Commenters here yawned.
JNJ is on a national tour of courtrooms, with Texas taking a $158 million settlement, and South Carolina taking $327 million, both on Medicaid fraud charges. A Louisiana jury also handed in a $258 million verdict.
But that's not all. The U.S. Justice Department is reportedly demanding $1.8 billion to settle its charges against the drug, an anti-psychotic which was pushed at one time for things as common as ADHD. Congress is also getting in on the act.
The Arkansas verdict, and the way it was calculated (238,000 claimed violations, a $5,000 fine for each violation) could also raise the stakes in other states facing similar cases.
JNJ reported $9.67 billion in net income for 2011, which was actually a bad year, since it averaged almost $13 billion in net the previous three. So if this were the limit of JNJ's problems, they might not concern investors too much.
But they're not.
Warren Buffett dumped the stock in February, telling CNBC the company has "messed up in a lot of ways." The company has had a number of production problems with recalls of over-the-counter drugs, and it now faces action over a recall of artificial hips by its DePuy unit.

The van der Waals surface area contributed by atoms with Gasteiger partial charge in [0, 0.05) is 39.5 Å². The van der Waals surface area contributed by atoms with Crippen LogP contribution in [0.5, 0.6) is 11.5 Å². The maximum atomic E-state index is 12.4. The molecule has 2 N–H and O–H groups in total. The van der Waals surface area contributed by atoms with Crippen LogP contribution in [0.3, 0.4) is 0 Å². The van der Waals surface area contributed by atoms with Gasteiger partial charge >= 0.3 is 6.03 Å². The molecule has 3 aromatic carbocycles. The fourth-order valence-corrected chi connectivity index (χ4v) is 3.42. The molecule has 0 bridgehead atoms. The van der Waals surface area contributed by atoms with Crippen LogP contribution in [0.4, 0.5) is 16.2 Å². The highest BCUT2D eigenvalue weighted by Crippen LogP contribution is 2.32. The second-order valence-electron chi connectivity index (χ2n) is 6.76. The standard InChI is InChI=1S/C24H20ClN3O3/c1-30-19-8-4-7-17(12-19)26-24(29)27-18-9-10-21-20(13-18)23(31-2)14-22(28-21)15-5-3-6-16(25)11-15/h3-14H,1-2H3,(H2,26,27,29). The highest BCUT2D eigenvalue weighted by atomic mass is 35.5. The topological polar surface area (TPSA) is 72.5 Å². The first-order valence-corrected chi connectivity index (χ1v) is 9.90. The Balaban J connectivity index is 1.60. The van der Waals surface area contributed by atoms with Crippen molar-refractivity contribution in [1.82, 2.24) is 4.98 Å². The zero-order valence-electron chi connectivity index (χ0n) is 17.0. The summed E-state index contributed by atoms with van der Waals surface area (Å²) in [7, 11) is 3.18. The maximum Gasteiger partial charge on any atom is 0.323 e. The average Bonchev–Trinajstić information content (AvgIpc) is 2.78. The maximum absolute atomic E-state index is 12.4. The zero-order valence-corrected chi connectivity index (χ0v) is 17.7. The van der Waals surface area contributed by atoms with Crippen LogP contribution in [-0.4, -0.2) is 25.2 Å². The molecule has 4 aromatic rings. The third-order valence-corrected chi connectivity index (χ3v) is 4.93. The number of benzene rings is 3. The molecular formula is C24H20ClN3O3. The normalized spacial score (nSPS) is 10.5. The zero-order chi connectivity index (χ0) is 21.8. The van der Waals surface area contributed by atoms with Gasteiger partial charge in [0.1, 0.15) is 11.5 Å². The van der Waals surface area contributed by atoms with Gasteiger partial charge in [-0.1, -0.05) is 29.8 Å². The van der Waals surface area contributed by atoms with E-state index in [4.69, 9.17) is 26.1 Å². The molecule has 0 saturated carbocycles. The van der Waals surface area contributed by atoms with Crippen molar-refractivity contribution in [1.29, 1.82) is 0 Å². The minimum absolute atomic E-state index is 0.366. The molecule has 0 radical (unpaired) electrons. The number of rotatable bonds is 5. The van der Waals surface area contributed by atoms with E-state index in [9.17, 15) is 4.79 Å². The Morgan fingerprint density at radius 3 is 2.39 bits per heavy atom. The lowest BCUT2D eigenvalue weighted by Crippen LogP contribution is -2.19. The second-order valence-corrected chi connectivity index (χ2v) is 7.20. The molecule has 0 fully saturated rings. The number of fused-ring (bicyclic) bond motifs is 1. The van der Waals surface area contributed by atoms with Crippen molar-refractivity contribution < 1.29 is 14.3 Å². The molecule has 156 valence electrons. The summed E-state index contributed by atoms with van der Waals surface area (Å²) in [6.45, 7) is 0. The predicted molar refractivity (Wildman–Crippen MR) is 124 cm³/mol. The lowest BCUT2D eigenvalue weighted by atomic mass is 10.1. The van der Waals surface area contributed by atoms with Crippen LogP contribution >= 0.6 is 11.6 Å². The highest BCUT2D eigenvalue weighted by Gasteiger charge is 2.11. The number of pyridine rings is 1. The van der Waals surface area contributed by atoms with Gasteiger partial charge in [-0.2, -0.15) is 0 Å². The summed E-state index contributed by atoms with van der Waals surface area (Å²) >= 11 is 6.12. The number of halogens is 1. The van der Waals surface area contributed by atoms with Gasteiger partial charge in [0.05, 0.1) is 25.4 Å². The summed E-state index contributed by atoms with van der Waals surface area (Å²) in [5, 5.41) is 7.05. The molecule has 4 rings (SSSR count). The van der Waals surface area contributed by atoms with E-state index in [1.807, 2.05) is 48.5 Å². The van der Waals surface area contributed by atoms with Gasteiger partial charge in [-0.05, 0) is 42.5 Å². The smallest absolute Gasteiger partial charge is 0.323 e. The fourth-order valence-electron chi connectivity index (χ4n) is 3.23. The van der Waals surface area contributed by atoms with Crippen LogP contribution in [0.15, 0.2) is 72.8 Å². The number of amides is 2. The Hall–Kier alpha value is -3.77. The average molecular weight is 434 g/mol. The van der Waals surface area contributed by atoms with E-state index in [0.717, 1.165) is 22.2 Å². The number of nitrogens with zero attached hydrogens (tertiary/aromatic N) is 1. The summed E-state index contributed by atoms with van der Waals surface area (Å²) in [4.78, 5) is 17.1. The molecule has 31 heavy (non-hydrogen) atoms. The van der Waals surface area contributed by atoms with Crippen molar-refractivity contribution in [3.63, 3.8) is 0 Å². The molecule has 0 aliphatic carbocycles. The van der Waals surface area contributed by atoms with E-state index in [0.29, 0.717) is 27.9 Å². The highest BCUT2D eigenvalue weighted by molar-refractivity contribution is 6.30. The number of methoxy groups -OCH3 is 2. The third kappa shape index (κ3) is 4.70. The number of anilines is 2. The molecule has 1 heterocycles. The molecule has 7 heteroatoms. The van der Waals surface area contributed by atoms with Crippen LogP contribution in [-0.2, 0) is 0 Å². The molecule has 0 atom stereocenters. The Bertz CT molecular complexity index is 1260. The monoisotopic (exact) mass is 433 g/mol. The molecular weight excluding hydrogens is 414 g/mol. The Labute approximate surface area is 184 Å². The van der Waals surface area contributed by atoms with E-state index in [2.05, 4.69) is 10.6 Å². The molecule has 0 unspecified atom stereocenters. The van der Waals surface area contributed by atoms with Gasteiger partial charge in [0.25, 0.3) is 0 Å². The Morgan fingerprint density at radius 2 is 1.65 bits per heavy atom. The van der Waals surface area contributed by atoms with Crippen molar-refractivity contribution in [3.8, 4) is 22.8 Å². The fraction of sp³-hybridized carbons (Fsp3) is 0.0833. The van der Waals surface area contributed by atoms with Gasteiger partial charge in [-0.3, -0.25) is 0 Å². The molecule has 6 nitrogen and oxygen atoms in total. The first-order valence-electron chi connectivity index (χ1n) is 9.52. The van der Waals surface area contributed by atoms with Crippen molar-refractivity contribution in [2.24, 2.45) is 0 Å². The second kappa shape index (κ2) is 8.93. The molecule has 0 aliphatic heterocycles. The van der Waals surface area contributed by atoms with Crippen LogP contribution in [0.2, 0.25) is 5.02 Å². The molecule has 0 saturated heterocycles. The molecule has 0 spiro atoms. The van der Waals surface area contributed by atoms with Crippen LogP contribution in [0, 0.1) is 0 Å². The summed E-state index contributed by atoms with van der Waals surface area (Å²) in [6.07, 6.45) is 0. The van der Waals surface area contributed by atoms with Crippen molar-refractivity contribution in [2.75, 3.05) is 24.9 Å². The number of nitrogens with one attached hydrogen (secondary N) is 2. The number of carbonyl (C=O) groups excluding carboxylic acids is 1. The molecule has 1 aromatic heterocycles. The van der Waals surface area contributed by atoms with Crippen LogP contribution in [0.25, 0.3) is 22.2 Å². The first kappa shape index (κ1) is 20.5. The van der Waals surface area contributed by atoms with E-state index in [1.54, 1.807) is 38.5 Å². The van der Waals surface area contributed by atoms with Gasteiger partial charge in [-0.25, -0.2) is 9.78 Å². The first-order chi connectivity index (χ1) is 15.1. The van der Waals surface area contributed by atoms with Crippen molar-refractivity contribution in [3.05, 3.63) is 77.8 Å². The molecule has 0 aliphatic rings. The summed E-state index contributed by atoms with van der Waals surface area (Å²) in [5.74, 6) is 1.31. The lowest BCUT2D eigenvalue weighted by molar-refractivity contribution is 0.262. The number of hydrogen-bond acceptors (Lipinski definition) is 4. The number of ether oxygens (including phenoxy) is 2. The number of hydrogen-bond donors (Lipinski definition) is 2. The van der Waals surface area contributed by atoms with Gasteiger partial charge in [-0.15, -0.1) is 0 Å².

That unit had been under the command of incoming CEO Alex Gorsky. The pharmaceuticals business was run for many years by Sherilyn McCoy, recently appointed to run Avon.
Given that the Arkansas decision came in a jury trial, and his company has now lost three such trials, Gorsky is now under pressure to find a settlement that can draw a line under Risperdal, while at the same time taking command of a company troubled by manufacturing problems and recalls in the devices business.
With all this on his plate, can investors keep giving JNJ stock a PE of 18? Expectations are for earnings of $5.10 this year, with the first quarter due to be reported later today. If earnings disappoint at all, look for a hard fall.
Even if they do make the estimates, don't expect a strong run from here. JNJ has some long-term problems it will take Gorsky some time to fix.